Welcome to the 583rd Carnival of Space! The Carnival is a community of space science and astronomy writers and bloggers, who submit their best work each week for your benefit. We have a fantastic roundup today so now, on to this week’s worth of stories! Continue reading “Carnival of Space #583”
When massive stars reach the end of their life cycle, they explode in a massive supernova and cast off most of their material. What’s left is a “milliscond pulsar”, a super dense, highly-magnetized neutron star that spins rapidly and emit beams of electromagnetic radiation. Eventually, these stars lose their rotational energy and begin to slow down, but they can speed up again with the help of a companion.
According to a recent study, an international team of scientists witnessed this rare event when observing an ultra-slow pulsar located in the neighboring Andromeda Galaxy (XB091D). The results of their study indicated that this pulsar has been speeding up for the past one million years, which is likely the result of a captured a companion that has since been restoring its rapid rotational velocity.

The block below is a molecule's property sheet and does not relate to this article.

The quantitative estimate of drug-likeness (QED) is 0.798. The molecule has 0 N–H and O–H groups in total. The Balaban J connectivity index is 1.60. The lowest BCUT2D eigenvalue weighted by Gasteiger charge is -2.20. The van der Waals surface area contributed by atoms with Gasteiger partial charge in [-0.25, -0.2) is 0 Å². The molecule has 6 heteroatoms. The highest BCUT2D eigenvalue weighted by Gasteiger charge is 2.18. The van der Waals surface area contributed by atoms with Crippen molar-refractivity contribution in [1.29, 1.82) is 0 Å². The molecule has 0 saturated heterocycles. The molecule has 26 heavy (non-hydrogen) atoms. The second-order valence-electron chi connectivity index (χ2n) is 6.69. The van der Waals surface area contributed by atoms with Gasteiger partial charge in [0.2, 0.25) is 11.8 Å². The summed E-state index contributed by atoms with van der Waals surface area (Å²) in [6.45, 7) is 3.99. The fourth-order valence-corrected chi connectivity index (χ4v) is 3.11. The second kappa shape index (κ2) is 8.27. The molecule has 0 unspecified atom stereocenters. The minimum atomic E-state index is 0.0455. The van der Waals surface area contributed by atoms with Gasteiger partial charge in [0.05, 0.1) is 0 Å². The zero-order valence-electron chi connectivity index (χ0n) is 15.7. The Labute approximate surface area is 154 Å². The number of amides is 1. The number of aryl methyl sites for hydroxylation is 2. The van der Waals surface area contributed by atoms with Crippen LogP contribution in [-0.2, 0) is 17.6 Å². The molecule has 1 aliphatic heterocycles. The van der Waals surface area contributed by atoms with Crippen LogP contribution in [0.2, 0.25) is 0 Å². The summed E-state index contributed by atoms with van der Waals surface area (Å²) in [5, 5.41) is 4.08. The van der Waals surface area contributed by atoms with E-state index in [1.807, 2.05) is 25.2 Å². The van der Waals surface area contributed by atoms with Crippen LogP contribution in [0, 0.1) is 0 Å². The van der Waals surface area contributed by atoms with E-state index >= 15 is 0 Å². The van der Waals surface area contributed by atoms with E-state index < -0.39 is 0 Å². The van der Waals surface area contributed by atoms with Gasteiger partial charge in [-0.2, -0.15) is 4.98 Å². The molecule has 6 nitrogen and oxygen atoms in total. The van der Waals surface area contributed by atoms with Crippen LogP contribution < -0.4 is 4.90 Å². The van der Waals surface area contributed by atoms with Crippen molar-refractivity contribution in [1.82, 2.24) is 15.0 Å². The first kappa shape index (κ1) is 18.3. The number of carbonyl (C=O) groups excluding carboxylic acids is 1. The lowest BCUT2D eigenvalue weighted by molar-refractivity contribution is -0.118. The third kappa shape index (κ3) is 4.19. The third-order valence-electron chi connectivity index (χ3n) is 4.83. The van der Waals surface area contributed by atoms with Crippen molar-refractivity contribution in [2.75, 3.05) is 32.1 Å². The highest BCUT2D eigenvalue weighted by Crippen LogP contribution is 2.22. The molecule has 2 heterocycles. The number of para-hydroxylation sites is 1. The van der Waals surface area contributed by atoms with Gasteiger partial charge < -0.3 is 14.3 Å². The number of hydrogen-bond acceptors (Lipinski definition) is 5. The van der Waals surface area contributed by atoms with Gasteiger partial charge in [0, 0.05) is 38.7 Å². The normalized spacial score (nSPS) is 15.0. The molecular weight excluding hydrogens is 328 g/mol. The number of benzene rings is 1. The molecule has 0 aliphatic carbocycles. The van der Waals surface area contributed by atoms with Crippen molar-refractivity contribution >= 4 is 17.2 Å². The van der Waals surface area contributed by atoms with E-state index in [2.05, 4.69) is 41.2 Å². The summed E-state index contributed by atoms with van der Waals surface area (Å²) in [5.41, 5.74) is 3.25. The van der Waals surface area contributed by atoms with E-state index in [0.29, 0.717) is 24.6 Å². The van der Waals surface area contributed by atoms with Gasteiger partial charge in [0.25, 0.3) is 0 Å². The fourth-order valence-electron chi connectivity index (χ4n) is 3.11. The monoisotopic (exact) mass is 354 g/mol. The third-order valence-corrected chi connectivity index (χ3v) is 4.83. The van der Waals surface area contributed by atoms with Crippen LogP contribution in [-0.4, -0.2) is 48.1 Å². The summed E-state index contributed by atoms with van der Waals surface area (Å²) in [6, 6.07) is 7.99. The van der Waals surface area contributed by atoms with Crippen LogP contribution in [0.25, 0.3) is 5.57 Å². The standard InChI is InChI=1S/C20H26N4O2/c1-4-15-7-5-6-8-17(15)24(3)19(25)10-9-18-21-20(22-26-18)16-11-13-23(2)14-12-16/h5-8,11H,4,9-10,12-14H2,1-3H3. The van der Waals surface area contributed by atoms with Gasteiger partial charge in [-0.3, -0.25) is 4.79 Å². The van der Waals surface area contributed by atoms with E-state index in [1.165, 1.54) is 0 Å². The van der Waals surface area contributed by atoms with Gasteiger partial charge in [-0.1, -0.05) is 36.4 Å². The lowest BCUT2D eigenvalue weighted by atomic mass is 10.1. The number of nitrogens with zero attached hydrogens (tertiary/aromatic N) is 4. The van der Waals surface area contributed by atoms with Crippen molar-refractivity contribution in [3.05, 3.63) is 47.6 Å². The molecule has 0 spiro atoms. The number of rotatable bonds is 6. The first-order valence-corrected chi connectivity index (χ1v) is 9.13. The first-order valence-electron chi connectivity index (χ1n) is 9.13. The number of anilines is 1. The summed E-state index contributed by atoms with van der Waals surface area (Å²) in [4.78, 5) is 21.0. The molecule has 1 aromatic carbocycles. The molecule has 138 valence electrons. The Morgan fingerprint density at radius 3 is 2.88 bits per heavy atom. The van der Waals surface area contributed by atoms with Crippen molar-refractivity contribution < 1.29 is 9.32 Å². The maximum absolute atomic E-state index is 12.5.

Typically, when a pulsars pairs with an ordinary star, the result is a binary system consisting of a pulsar and a white dwarf. This occurs after the pulsar pulls off the outer layers of a star, turning it into a white dwarf. The material from these outer layer then forms an accretion disk around the pulsar, which creates a “hot spot” that radiates brightly in the X-ray specturum and where temperatures can reach into the millions of degrees.
As they state in their paper, the detection of this pulsar was made possible thanks to data collected by the XMM-Newton space observatory from 2000-2013. In this time, XMM-Newton has gathered information on approximately 50 billion X-ray photons, which has been combined by astronomers at Lomosov MSU into an open online database.
This database has allowed astronomers to take a closer look at many previously-discovered objects. This includes XB091D, a pulsar with a period of seconds (aka. a “second pulsar”) located in one of the oldest globular star clusters in the Andromeda galaxy. However, finding the X-ray photos that would allow them to characterize XB091D was no easy task. As Ivan Zolotukhin explained in a MSU press release: